Saturday, November 20, 2010

Pounds into Dollars

On my way to Berlin riding the ICE again, digesting the previously described pot of coffee and Butterkuchen, reading the freely offered newspaper Frankfurter Allgemeine I came across an article about early stereotypy. In this process pictures are transferred to metal plates that are subsequently used for printing.

Already in 1729 Benjamin Franklin had pleaded to increase the amount of money circulating in the colonies to fight consumer abstinence. Today the reason obviously is the indebtedness of the consumer, in those days the Brits apparently were the culprits prohibiting silver export from their colonies. Printing paper money: Franklin an early Bernanke?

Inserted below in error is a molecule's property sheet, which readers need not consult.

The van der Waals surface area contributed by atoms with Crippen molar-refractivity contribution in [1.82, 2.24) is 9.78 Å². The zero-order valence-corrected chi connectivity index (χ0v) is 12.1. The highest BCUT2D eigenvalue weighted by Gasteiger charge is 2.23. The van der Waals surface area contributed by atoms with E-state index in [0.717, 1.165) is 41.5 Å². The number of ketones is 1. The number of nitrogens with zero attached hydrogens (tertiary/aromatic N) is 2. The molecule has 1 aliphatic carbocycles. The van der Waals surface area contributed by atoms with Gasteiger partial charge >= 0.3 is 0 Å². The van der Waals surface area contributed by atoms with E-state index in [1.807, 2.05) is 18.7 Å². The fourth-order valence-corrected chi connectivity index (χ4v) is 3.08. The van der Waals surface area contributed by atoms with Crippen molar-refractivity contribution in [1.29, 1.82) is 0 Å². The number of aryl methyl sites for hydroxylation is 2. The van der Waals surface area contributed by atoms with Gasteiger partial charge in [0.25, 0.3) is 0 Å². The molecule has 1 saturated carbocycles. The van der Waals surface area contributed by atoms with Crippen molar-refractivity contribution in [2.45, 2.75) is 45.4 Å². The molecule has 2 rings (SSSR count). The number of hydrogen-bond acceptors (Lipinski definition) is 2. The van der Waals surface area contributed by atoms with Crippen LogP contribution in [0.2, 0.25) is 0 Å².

In fact Benjamin started printing pound notes together with D. Hall as early as 1760. To avoid counterfeit the paper money had to be forgery-proof. Technically minded Franklin used stereotypy. Note the fine structures of those leaves on the 5 pound/100 shilling denomination. Printed in red: To Counterfeit is DEATH. Those good old times!

In 1776 one year after the War of Independence had broken out the dollar had replaced the pound in the thirteen colonies and - note the intertwined rings - bound together in an Olympic competition? The dollar was then divided into six parts. British heritage?

Already in 1778 Hall & Sellers printed a 50 dollar note as an early sign of inflation? Again the fine structure of stereotypy made forgery of the paper money difficult.

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